Android

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Home icon grey.png   ▶ Devices ▶ Android
Looking for information on the XBMC remote control app for Android? See Official XBMC Remote/Android.
Attention talk.png Read this page and still need help? Check out the XBMC for Android support forum.

XBMC for Android is a full port of the complete XBMC application to Google's Android operating-system. With the Android NDK (Native Development Kit for Android) XBMC runs natively under Android as a Native Activity application. The initial aim for the Android port is to get XBMC working on inexpensive Android set-top-boxes. Phones and tablets have limited support as well.

Contents

1 Main topics

Other Android-specific wiki pages for topics, guides, and advice. For everything else standard XBMC pages will normally apply.

icon HOW-TO:Install XBMC for Android
Installing applications on Android is quite easy compared to many other platforms, although it is somewhat different from other platforms. On this page we list the steps needed for basic installation an uninstallation.
icon Android FAQ
Frequently Asked Questions for Android.
icon Android hardware
For most high-definition videos (1080p or higher resolution), hardware video decoding is necessary for smooth video playback on Android devices. And this article contains a list of SoC chipset hardware, (SoC stands for "System on a Chip" which contain the CPU plus GPU and VPU circuits combination, and is also known as a "chipset"), as on Android platforms this SoC chipset is what can playback common video codecs smoothly using XBMC/Kodi.

The fact is, while some devices might be able to smoothly decode standard-definition videos and even some 720p or higher resolution videos using only software video decoding with raw CPU compute power, offloading a large part of video decoding tasks to an integrated VPU (Video Processor Unit) that is optimized specifically for this job is considered essential for most Android devices to be able to smoothly playback high definition videos.

icon Developing XBMC for Android
Team-XBMC ported XBMC Media Center software to Android in 2012. XBMC is a huge open source project and it takes loads of people working together to maintain it for all platforms, that is why Team-XBMC is always on the lookout for C/C++ programmers to volunteer in assisting us with the development of XBMC. Whether you have contributed to the XBMC project in the past or not, please consider doing so now.
icon How-to's
icon Tips and tricks
Boost performance, troubleshoot, enhance, and more.
icon Helpful applications
icon Device specific info
icon Touch controls
Touch screen devices, such as those for Android and iOS, have a number of default functions and can also be modified using a touchscreen.xml keymap. The ability to change these controls with a keymap file was added in XBMC v13 "Gotham".
icon Random notes

2 Requirements

Attention.png NOTICE:
It is highly recommended for users to not make any purchases in anticipation of running XBMC/Kodi on Android without first researching the device you want to buy. Before you do buy, make sure multiple people have verified that it works! If in doubt, do not buy that hardware!
  • Due to the fractured nature of the Android operating system ecosystem and diversified hardware devices with poor usage of standard APIs by manufacturers, it makes it very hard to give exact minimum requirements, so instead the basic set of requirements includes:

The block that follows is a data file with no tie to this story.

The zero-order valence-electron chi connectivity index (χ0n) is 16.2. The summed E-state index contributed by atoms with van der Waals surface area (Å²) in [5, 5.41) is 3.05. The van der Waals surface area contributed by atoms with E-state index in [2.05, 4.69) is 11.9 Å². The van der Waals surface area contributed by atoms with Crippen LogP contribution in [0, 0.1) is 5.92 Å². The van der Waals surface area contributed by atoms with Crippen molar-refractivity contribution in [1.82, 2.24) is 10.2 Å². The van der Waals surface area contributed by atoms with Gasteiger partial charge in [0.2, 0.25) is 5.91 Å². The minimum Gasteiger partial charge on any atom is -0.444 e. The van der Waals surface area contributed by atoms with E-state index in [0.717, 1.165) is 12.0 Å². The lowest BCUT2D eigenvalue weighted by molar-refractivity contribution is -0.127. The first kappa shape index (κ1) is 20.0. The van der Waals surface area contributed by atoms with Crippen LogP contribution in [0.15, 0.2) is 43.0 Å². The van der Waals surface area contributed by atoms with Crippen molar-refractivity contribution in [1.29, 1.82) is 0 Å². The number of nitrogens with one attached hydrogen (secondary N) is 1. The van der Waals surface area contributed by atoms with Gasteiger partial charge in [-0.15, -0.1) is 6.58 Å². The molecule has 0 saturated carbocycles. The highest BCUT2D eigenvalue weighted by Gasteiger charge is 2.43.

• Android 4.4 operating-system or later is recommended, though Android 4.0 or later is supported by XBMC 14 (Gotham), however the newer Kodi 15 (Helix) and later will require at least Android 4.2 or later version of the operating-system.
    • x86 (Intel) or NEON compatible ARM processor, (for example: Nvidia Tegra 3 and newer are fully supported by XBMC/Kodi, while Tegra 2 and older Tegra probably will never be supported because its processor lacks NEON instruction set compatibility).
    • Hardware decoding support in XBMC/Kodi is likely a must for high definition video playback (720p or higher resolution). Do not expect XBMC/Kodi to work properly on any device until someone knowledgeable have specifically already tested it and can confirm working hardware decoding support for that device. For more details on hardware video decoding support, see Android hardware.
  • The main aim for the Android port of XBMC/Kodi is to foremost target media-players/set-top-boxes/sticks that connect to a large screen television and uses a standard remote control as its main interface device, (that is the same market as for HTPC). However expect the initial tablet/phone/touch/mobile/etc support to eventually improve with time.

3 How-to's

Assorted how-to's related to the video library that have been added to the wiki:


HOW-TO:Add local media sources on OUYA
Ouya has a bit different setup than normal Android devices with XBMC for adding local media, but is roughly the same.
HOW-TO:Change settings folder for Android
As of v14, Kodi supports a backdoor to specify the location of your settings folder, which includes the userdata folder and add-ons.
HOW-TO:Install CyanogenMod on OUYA
This is a guide to installing CyanogenMod 11 to the OUYA, which effectively updates the OUYA to Android 4.4 (Kitkat). This is required for running Kodi v15 and later on the OUYA, as the normal OUYA OS, which is based on Android, no longer meets the minimal install requirements. Kodi v14.2 and earlier versions of XBMC will continue to work on the original OUYA OS.
HOW-TO:Install Kodi for Android
Installing applications on Android is quite easy compared to many other platforms, although it is somewhat different from other platforms. On this page we list the steps needed for basic installation an uninstallation.